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My Most Instructive/Informative Patient

Treasure the Exception

Comment by Dr Elaine Zackai.

I have come across two instances that were particularly informative in working with the patients with 22q11.2 deletion. The first was a boy that we saw early on when we were just learning about the 22q11.2 deletion. He had no syndrome diagnoses but the hematologist that followed him for his severe nose bleeds asked me to see him when he was sitting outside the OR waiting to have the inner lining of his nose cauterized. The hematologist had noted that he had had a heart defect (VSD) and some learning differences and 2/3 syndactyly of the toes. I examined him as best I could on his mother's lap and noted overfolded helices of the ears. Although we had not seen a bleeding disorder at that time associated with the 22q11.2 deletion nor had we seen 2/3 toe syndactyly, the presence of the overfolded helices and the VSD prompted me to test the child for the deletion, which was present.

At this same time the hematologist explained the bleeding by diagnosing him with a rare platelet disorder called Bernard-Soulier, an autosomal recessive disorder first described in 1948 characterized by prolonged bleeding times, thrombocytopenia, and large platelets. It was at this time that researchers were localizing the gene for this problem. We got together with these researchers and it turned out that the gene was located in the 22q11.2 region. Thus, the child was deleted for this gene in the 22q region and was found to have a mutation in the gene on the other chromosome 22. This is an example of the deletion unmasking a recessive disorder and explains why this child had the rare exceptional finding of the platelet disorder.


- Budarf ML et al. Identification of a patient with Bernard-Soulier syndrome and a deletion in the DiGeorge/Velo-cardio-facial chromosomal region in 22q11.2. Hum Mol Genet 4(4):763-766, 1995. Pubmed Link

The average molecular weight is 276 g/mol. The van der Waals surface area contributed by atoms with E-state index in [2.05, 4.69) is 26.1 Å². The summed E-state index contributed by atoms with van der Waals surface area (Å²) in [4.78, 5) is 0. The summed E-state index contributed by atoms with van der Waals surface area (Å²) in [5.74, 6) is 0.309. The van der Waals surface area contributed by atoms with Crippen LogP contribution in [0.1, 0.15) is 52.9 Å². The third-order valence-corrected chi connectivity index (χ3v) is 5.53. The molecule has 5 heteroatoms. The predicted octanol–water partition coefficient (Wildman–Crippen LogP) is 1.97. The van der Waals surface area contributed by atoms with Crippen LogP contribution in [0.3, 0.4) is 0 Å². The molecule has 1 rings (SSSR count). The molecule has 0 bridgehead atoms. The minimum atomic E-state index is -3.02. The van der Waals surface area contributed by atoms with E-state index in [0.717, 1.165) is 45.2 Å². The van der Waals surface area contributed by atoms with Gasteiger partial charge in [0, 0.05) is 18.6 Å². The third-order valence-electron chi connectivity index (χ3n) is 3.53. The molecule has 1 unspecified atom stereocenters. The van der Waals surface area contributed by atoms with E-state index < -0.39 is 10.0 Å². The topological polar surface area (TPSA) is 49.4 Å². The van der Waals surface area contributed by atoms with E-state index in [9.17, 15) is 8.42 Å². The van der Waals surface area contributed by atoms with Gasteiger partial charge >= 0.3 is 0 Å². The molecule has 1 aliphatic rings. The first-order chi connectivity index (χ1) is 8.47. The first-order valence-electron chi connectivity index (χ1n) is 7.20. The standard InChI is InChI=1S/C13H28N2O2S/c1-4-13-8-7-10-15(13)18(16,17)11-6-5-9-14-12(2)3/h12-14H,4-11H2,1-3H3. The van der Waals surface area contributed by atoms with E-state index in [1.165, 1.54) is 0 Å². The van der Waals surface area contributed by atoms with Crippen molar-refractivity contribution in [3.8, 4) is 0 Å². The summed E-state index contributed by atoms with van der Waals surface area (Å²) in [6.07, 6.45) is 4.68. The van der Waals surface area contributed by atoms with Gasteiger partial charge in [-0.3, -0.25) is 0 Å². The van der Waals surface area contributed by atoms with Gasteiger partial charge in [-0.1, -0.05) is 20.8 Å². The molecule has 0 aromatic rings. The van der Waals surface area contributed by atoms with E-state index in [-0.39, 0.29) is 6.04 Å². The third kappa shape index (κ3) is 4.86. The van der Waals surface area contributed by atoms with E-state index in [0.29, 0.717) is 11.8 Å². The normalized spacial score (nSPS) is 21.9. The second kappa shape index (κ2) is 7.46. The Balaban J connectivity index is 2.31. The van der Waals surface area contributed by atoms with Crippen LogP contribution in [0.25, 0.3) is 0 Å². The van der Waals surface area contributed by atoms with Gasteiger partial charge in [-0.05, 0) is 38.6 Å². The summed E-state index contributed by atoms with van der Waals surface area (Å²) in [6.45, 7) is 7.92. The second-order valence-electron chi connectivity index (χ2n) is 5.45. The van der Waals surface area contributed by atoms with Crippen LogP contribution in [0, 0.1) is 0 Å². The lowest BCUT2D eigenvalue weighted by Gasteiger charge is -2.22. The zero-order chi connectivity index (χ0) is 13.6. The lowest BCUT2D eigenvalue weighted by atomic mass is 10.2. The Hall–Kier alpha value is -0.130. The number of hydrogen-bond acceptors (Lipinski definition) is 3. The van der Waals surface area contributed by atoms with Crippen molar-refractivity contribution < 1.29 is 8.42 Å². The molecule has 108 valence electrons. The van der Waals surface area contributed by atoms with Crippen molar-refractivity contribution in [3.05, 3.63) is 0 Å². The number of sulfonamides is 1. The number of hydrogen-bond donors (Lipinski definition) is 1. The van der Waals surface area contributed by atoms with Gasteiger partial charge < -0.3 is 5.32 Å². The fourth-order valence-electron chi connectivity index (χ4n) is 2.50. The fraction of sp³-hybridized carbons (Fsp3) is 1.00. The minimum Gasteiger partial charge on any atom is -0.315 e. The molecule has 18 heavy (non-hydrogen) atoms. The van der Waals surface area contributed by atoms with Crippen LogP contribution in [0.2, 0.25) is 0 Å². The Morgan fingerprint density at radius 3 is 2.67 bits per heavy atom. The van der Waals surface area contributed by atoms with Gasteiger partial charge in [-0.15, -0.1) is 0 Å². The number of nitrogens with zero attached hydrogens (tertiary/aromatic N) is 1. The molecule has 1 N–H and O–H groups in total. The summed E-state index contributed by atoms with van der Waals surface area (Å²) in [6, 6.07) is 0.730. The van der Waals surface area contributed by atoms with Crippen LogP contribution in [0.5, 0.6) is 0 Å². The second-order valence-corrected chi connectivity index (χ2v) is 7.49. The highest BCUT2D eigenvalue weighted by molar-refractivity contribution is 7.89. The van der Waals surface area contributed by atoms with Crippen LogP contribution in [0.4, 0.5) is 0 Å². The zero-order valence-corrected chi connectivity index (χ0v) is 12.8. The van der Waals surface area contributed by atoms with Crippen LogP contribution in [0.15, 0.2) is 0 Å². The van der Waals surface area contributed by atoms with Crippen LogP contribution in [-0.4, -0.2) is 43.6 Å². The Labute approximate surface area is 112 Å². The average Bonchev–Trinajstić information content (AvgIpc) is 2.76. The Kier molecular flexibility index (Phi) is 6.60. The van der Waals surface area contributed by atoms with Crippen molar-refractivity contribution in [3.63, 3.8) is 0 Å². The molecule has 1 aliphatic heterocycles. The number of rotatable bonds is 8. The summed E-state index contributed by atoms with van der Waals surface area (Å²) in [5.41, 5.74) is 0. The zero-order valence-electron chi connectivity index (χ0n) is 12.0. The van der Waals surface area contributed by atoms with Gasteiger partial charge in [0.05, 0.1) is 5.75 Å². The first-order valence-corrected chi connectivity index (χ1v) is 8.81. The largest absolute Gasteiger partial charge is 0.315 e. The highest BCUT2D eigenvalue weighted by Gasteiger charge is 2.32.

- Ludlow LB et al. Identification of a mutation in the GATA binding site of the platelet glycoprotein Ib-beta promoter resulting in the Bernard-Soulier syndrome. J Biol Chem 271(36):22076-22080, 1996. Pubmed Link

There was a similar phenomenon that explained two other patients who had the 22q11.2 deletion but who also had some findings that were very unusual for the majority of the patients. The two boys (separate families) had polymicrogyria and, in addition, had severe findings of keratoderma on their palms and soles. Whole exome sequencing revealed that they had a mutation in a newly described gene SNAP29 which mapped to 22q11.2. This gene was implicated in an autosomal recessive syndrome called CEDNIK which stands for Cerebral Dysgenesis, Neuropathy, Ichthyosis, and Keratoderma. Therefore, each patient was missing this gene on the chromosome with the 22q11.2 deletion and was found to have a mutation in this gene on the other non-deleted chromosome. Once again this is an example of the deletion unmasking an autosomal recessive condition and helped us understand why these children had some rare exceptional findings.


- McDonald-McGinn DM, et al. Hemizygous mutations in SNAP29 unmask autosomal recessive conditions and contribute to atypical findings in patients with 22q11.2DS. J Med Genet 50:80-90, 2013. Pubmed link

Author information:
Dr Elaine Zackai
Clinical Genetics Center
The Children's Hospital of Philadelphia
34th and Civic Center Boulevard
Room 8C05
Philadelphia, PA 19104